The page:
AP NEWS

Greenwich girls setting sail for U.S. Naval Academy

March 15, 2019

GREENWICH — For seniors Athena Corroon and Eleanor Dabney, college preparation will not mean shopping for mini-fridges and stocking up on ramen in August. Come June, they will chop off their hair, swap their phones for stationery and learn how to drill push-ups as well as equations.

About a dozen students in Greenwich have applied to service academies, and Corroon, from Sacred Heart Greenwich, and Dabney, from Greenwich High, are the first two students to be admitted to the U.S. Naval Academy.

As athletes who play lacrosse and row, respectively, the two young women have the upper hand because their recruitment processes started long before the application process.

Corroon’s grandfather and great-grandfather were in the air force, while almost every man in Dabney’s family has been in the Marine Corps. Both young women will continue family legacies of military service, but they will also be trail-blazers, as the first young women to serve.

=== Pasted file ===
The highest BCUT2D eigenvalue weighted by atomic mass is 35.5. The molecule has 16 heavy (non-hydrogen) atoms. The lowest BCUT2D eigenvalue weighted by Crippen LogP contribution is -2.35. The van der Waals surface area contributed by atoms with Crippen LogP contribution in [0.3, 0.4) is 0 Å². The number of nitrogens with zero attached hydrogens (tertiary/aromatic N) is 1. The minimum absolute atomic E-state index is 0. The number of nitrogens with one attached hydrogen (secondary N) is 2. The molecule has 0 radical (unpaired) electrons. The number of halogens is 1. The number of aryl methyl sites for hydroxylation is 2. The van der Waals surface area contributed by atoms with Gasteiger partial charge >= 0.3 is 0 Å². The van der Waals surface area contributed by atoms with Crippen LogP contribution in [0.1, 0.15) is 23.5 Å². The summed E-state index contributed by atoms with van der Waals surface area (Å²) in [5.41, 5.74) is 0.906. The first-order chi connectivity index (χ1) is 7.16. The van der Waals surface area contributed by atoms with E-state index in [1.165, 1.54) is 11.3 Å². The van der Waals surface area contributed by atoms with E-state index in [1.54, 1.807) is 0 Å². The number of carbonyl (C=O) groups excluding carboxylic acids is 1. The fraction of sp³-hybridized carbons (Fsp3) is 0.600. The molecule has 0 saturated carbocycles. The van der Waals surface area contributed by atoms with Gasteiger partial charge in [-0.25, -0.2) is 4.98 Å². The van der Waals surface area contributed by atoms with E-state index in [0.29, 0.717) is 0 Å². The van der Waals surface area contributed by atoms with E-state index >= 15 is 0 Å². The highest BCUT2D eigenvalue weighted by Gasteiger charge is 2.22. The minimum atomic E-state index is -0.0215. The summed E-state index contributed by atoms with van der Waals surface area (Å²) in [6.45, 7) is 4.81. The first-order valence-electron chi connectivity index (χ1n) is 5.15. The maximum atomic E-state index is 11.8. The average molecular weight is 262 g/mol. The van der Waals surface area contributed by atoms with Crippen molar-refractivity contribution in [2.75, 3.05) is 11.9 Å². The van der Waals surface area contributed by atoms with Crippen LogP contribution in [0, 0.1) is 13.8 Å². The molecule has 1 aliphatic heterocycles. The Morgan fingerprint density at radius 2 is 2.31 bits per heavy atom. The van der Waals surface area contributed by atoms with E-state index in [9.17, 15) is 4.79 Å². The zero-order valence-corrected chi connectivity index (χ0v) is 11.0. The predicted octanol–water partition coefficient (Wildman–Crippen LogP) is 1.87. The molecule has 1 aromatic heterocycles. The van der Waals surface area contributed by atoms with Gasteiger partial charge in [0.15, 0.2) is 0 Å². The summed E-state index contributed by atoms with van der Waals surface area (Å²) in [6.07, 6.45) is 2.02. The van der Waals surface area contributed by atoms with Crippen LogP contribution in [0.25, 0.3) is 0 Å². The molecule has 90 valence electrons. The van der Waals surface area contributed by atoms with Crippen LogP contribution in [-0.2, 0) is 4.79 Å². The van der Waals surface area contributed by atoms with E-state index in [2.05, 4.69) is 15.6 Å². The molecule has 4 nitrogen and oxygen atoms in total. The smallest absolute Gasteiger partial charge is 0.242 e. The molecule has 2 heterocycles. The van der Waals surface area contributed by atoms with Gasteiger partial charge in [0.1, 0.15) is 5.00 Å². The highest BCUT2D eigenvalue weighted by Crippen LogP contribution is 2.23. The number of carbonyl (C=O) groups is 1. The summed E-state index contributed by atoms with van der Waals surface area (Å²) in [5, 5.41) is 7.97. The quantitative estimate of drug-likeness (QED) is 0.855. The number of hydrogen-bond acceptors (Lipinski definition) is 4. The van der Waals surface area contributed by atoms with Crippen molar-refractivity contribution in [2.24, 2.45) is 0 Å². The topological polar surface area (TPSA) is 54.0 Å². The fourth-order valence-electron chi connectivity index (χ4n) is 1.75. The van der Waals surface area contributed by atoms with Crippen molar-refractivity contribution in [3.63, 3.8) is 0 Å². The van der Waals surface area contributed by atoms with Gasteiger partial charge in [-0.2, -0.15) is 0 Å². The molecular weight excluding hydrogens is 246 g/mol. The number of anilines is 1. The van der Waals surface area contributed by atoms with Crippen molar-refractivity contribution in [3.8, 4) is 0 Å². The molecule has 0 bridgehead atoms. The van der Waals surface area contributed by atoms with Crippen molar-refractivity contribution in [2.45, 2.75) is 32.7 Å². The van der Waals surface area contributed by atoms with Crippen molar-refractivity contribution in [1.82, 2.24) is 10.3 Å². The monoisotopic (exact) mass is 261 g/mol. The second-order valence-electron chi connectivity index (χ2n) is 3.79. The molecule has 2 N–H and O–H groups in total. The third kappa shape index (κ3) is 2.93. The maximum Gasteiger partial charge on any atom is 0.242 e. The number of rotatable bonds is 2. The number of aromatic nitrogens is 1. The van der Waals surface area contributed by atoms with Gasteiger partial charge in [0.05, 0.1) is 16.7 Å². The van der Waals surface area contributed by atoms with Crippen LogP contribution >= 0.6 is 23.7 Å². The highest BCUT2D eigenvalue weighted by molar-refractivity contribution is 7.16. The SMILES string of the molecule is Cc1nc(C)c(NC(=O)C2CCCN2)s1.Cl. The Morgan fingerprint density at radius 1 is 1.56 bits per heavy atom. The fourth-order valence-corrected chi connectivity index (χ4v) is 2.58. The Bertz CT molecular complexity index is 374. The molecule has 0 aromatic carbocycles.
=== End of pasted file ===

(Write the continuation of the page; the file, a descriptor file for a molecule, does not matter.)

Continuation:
“Everyone is placed on this earth for a reason, and mine is to serve,” Corroon said.

The Naval Academy will have a more demanding lifestyle than a typical university.

Dabney said the key to success at the Naval Academy is to make sure she can handle the “little things,” such as doing 50 push-ups a day. If that is a challenge, doing well in class and learning how to function when she is tired and stressed will be even harder, she said.

But the academy attracts hard-working people from all walks of life, Dabney said.

“It is really diverse,” she said. “You’re turning down a normal college experience, so it attracts different crowds of people.”

A longtime crew team member in a town that places a high premium on individual success, Dabney said she likes the teamwork she saw on display when she stayed at the academy for a week. She and Corroon went to Annapolis, Md., last summer for the Summer Seminar, when they got a taste of life on campus.

“They’re getting ahead for the team, not for themselves,” she said.

Coroon is leaning toward studying computer science and cyber security as a major, but Dabney is undecided between chemistry — which has a reputation as one of the hardest majors at the academy — and English.

Both are committing not just to four years of schooling, but five years serving in the Navy afterward. For Corroon, that means knowing what she will do after college, which is often stressful and uncertain for others.

“I think it is so nice to have a job after college,” Corroon said.

The nine-year commitment is a long one, but Dabney said visiting the school has meant she will have familiar faces to look for once she gets there.

“Even if there are days when it’s tough, I’ll get an amazing education and opportunity I wouldn’t get anywhere else,” she said.

jo.kroeker@hearstmediact.com